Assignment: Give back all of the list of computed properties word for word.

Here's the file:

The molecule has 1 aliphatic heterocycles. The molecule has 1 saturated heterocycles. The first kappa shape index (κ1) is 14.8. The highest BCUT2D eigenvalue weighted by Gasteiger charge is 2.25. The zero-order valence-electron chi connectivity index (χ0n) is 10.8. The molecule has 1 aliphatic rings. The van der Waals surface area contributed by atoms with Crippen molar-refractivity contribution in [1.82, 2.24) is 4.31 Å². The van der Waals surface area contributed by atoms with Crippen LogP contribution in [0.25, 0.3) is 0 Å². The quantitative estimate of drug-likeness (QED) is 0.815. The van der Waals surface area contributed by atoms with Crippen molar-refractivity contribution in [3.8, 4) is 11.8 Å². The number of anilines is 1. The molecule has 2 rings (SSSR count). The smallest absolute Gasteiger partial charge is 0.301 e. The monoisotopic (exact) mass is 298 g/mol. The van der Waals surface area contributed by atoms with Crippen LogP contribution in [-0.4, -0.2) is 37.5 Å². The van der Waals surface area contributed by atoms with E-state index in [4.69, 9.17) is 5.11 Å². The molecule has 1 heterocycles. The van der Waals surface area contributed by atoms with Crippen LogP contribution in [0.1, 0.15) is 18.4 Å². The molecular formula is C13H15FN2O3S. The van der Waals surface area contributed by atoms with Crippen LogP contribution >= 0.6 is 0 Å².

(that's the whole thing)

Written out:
The molecule has 1 aliphatic heterocycles. The molecule has 1 saturated heterocycles. The first kappa shape index (κ1) is 14.8. The highest BCUT2D eigenvalue weighted by Gasteiger charge is 2.25. The zero-order valence-electron chi connectivity index (χ0n) is 10.8. The molecule has 1 aliphatic rings. The van der Waals surface area contributed by atoms with Crippen molar-refractivity contribution in [1.82, 2.24) is 4.31 Å². The van der Waals surface area contributed by atoms with Crippen LogP contribution in [0.25, 0.3) is 0 Å². The quantitative estimate of drug-likeness (QED) is 0.815. The van der Waals surface area contributed by atoms with Crippen molar-refractivity contribution in [3.8, 4) is 11.8 Å². The number of anilines is 1. The molecule has 2 rings (SSSR count). The smallest absolute Gasteiger partial charge is 0.301 e. The monoisotopic (exact) mass is 298 g/mol. The van der Waals surface area contributed by atoms with Crippen LogP contribution in [-0.4, -0.2) is 37.5 Å². The van der Waals surface area contributed by atoms with E-state index in [4.69, 9.17) is 5.11 Å². The molecule has 1 heterocycles. The van der Waals surface area contributed by atoms with Crippen LogP contribution in [0.1, 0.15) is 18.4 Å². The molecular formula is C13H15FN2O3S. The van der Waals surface area contributed by atoms with Crippen LogP contribution >= 0.6 is 0 Å².